As the IMO ballast water treatment requirement rolls out, equipment vendors are competing to offer shipowners the most flexible, useful systems possible. This means delivering reliable compliance in a wide range of water conditions, but it also means meeting operators’ needs – like minimum holding time. Alfa Laval’s UV-based PureBallast 3 system recently received U.S. Coast Guard type approval for discharging ballast water just 2.5 hours after taking it on board – a small fraction of the time required under the system’s first American certification in 2016. It needs no holding time at all for ballasting cycles completed within the same Captain of the Port zone.
Holding time is one of the regulatory requirements for U.S. Coast Guard type approval (though not abroad, where the IMO’s G8 guidelines prevail). A day or two of holding time is acceptable for deep sea ships on long voyages, but it is a serious inconvenience for smaller vessels with frequent port calls, according to Peter Sahlen, the new head of Alfa Laval PureBallast. Small container ships, bulkers, barges and similar vessels may visit two or more ports within the span of a day, and waiting 24-48 hours to discharge ballast may not be an option.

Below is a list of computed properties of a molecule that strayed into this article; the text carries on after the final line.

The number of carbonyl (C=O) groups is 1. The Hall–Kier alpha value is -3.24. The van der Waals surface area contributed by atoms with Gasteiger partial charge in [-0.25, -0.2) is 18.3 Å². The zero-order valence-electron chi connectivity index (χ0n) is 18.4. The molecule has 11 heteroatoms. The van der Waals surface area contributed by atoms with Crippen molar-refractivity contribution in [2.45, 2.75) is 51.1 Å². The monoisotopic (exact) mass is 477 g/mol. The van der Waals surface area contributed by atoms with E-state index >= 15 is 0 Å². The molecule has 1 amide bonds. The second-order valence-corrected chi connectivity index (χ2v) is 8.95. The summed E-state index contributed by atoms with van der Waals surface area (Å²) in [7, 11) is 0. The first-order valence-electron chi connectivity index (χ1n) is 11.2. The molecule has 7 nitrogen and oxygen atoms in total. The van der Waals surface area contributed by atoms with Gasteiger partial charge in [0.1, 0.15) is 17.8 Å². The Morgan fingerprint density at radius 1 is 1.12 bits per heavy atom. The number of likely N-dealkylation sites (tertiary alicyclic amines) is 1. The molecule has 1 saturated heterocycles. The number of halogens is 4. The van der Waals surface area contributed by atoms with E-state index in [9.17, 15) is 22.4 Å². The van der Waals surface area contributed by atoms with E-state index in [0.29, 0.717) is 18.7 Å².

Long holding time requirements can also be confusing for the ship’s crew, as each tank may have a different compliance status at any given moment. “You don’t want to have to keep track of when you ballasted and deballasted each individual tank in order to make sure that you have the right holding time,” Sahlen says.
In response to these concerns, Alfa Laval put considerable effort into gaining certification for the shortest possible holding time, and it won Coast Guard approval for “zero-day” discharges in April. The company says that this gives PureBallast 3 a leg up on other UV-based systems, but it makes it especially competitive when compared with electrochlorination-based treatment, which requires either more time or more neutralizing chemicals to achieve Coast Guard discharge requirements. Thanks to the ultra-short holding time and other features – like its ability to operate in any salinity and to treat water with UV transmittance as low as 42 percent – PureBallast 3 has the fewest operating restrictions of any technology on the market today, according to Alfa Laval.